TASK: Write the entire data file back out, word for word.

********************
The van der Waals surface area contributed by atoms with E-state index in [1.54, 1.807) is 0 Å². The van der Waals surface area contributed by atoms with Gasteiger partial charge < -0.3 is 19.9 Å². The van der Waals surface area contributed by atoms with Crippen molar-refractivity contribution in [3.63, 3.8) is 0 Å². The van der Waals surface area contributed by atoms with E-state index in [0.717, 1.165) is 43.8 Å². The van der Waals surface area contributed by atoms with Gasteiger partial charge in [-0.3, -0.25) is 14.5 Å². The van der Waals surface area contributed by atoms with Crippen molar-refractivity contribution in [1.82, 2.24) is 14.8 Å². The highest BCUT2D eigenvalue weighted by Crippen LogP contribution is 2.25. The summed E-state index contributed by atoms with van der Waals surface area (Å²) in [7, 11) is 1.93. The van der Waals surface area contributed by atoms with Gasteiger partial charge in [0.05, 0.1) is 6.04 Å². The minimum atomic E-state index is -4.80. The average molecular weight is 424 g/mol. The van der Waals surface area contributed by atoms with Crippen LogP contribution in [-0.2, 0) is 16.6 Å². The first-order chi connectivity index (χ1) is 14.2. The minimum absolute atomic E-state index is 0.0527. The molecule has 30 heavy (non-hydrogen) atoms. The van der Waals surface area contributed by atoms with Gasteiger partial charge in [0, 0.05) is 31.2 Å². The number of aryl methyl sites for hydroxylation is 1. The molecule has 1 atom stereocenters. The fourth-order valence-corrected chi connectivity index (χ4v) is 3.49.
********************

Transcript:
The van der Waals surface area contributed by atoms with E-state index in [1.54, 1.807) is 0 Å². The van der Waals surface area contributed by atoms with Gasteiger partial charge < -0.3 is 19.9 Å². The van der Waals surface area contributed by atoms with Crippen molar-refractivity contribution in [3.63, 3.8) is 0 Å². The van der Waals surface area contributed by atoms with E-state index in [0.717, 1.165) is 43.8 Å². The van der Waals surface area contributed by atoms with Gasteiger partial charge in [-0.3, -0.25) is 14.5 Å². The van der Waals surface area contributed by atoms with Crippen molar-refractivity contribution in [1.82, 2.24) is 14.8 Å². The highest BCUT2D eigenvalue weighted by Crippen LogP contribution is 2.25. The summed E-state index contributed by atoms with van der Waals surface area (Å²) in [7, 11) is 1.93. The van der Waals surface area contributed by atoms with Gasteiger partial charge in [0.05, 0.1) is 6.04 Å². The minimum atomic E-state index is -4.80. The average molecular weight is 424 g/mol. The van der Waals surface area contributed by atoms with Crippen LogP contribution in [-0.2, 0) is 16.6 Å². The first-order chi connectivity index (χ1) is 14.2. The minimum absolute atomic E-state index is 0.0527. The molecule has 30 heavy (non-hydrogen) atoms. The van der Waals surface area contributed by atoms with Gasteiger partial charge in [0, 0.05) is 31.2 Å². The number of aryl methyl sites for hydroxylation is 1. The molecule has 1 atom stereocenters. The fourth-order valence-corrected chi connectivity index (χ4v) is 3.49.